k.d. lang

Sire, 1992

REVIEW BY: Jason Warburg


Every so often while perusing my music collection, I’ll cross-check it against the Vault’s database of (circa February 2008) over 5,200 reviews of over 2,500 artists, thinking to myself “Surely we’ve reviewed _______ before.”

First of all, no, and second of all, don’t call me Shirley. (Sorry, too easy…)

Whaaaat?  We’ve never reviewed k.d.-freakin’-lang?  Are you kidding me?

But it’s true, this will in fact be the first review of the amazing Ms. lang’s work to grace the virtual pages of the Vault.  Not that the DV has ever really specialized in the lesbian cowgirl torch-singer genre -- it’s not exactly lowest-common-denominator stuff, and we have more than our share of classic rockers and metalheads on the staff -- but k.d. lang is one of the top vocal talents of her generation.

I was first introduced to lang -- and yes she really means it about the no-caps thing with her name, so what the hell -- by the same friend who convinced me to give Garth Brooks and the Mavericks and other genre-busting quote-unquote country artists a try.  And I’ve been forever grateful, even if I found the countrified cabaret that is Absolute Torch & Twang a bit of a challenge.

What shone through at every turn, though, was the voice -- that is to say, The Voice.  Lang is blessed with an instrument for the ages, one of the purest, richest, strongest sets of pipes I’ve ever heard.  And -- here comes her biggest pro and biggest con -- she knows it.my_heart_sings_the_harmony_web_ad_alt_250

Ingenue was lang’s breakout album in multiple senses of the word.  After starting out as a virtual tribute act to her idol Patsy Cline, with Ingenue she abandoned the country genre that had – at least in America – been reluctant to accept her as one of their own, given her unconventional melding of styles (50s rockabilly, traditional country and torchy ballads) and androgynous appearance.  Moving to a heavily torch and jazz-influenced contemporary pop sound, lang also, just before this album’s release, came out as a lesbian.  Which might seem like a non-issue in 2008, but in 1992 it was actually a bit of a risk, even if it wasn’t much of a surprise.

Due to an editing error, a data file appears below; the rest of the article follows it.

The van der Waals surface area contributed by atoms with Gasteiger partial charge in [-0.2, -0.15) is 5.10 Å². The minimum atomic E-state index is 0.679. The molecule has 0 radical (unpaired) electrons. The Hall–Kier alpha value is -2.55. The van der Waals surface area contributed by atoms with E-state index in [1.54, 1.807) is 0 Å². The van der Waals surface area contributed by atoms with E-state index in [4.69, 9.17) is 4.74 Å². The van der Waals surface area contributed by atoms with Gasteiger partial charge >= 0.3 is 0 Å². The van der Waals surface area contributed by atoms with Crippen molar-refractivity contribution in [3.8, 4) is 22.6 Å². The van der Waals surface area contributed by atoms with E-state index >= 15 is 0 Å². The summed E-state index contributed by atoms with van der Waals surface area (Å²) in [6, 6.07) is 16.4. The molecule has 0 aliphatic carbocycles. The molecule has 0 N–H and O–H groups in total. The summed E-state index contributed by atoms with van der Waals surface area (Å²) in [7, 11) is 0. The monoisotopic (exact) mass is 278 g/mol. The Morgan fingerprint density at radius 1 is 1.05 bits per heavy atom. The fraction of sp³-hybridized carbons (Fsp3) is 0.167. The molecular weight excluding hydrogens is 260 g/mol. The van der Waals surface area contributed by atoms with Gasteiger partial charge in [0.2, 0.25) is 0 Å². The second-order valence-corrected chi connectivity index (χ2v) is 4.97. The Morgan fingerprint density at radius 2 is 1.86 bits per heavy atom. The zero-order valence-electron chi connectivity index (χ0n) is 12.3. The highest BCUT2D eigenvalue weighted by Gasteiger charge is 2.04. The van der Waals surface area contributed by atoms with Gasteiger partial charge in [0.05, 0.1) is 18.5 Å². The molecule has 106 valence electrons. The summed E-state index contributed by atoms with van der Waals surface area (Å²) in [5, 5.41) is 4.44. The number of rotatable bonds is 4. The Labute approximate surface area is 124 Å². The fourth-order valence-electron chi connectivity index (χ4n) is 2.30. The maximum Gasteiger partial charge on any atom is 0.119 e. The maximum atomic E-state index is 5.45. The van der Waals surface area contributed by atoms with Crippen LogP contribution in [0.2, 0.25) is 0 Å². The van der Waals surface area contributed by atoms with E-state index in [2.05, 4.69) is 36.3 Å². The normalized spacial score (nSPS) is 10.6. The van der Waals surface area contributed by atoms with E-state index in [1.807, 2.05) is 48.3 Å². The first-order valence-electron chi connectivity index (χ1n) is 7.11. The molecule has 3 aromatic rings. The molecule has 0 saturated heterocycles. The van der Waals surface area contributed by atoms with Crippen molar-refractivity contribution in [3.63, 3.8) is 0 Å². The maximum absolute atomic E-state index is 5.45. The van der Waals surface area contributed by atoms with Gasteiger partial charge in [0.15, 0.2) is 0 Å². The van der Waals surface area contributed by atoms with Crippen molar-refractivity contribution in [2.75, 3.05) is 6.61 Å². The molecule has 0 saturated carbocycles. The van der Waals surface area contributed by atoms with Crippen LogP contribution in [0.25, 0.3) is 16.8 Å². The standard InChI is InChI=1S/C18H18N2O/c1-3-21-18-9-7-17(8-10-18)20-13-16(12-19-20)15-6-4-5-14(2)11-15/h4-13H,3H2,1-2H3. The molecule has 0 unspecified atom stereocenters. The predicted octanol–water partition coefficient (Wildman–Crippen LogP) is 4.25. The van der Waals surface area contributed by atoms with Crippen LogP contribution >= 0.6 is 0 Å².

The third breakout came when the album soared on the wings of dynamite single “Constant Craving,” a Top 40 hit that manages to meld the spiritual with the physical while conveying a feverish desire for both kinds of fulfillment. The song went on to win one of the most well-deserved Grammy awards ever, for Best Pop Vocal Performance, Female, catapulting the album further up the charts.

As is often the case, though, the single only tells a paragraph of this album’s story.  Where “Craving” is upbeat and expansive and full of simmering appeal, as a whole Ingenue is more introspective, a drawing inward as opposed to -- paradoxically enough -- a coming-out party.  Cuts like the slinky opener “Save Me” and the brooding “So Shall It Be” shimmer with a jazzy elegance that forms the perfect bed for lang’s soaring vocals.  She can get playful, as in the rather campy “Miss Chatelaine,” but more characteristic of this disc are the contemplative intensity of “The Mind Of Love,” “Outside Myself” and “Season Of Hollow Soul.”

This is one of those albums I don’t listen to that often, and yet regard almost worshipfully.  It captures a specific mood -- an introspective mood -- that you have to be aligned with to fully appreciate in the moment.  What is easy to appreciate at any time, though, is the raw talent of the woman behind the microphone on these tracks. The purity of lang’s tone, and the way she controls the build to capitalize on just the right emotional moment to unleash her stunningly powerful voice, is simply phenomenal.

You could argue that this album -- other than “Constant Craving” -- isn’t terrifically accessible to the average listener.  But you could never argue that it’s anything less than a terrific showcase for one of the great vocal talents of our time.

Rating: A-

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© 2008 Jason Warburg and The Daily Vault. All rights reserved. Review or any portion may not be reproduced without written permission. Cover art is the intellectual property of Sire, and is used for informational purposes only.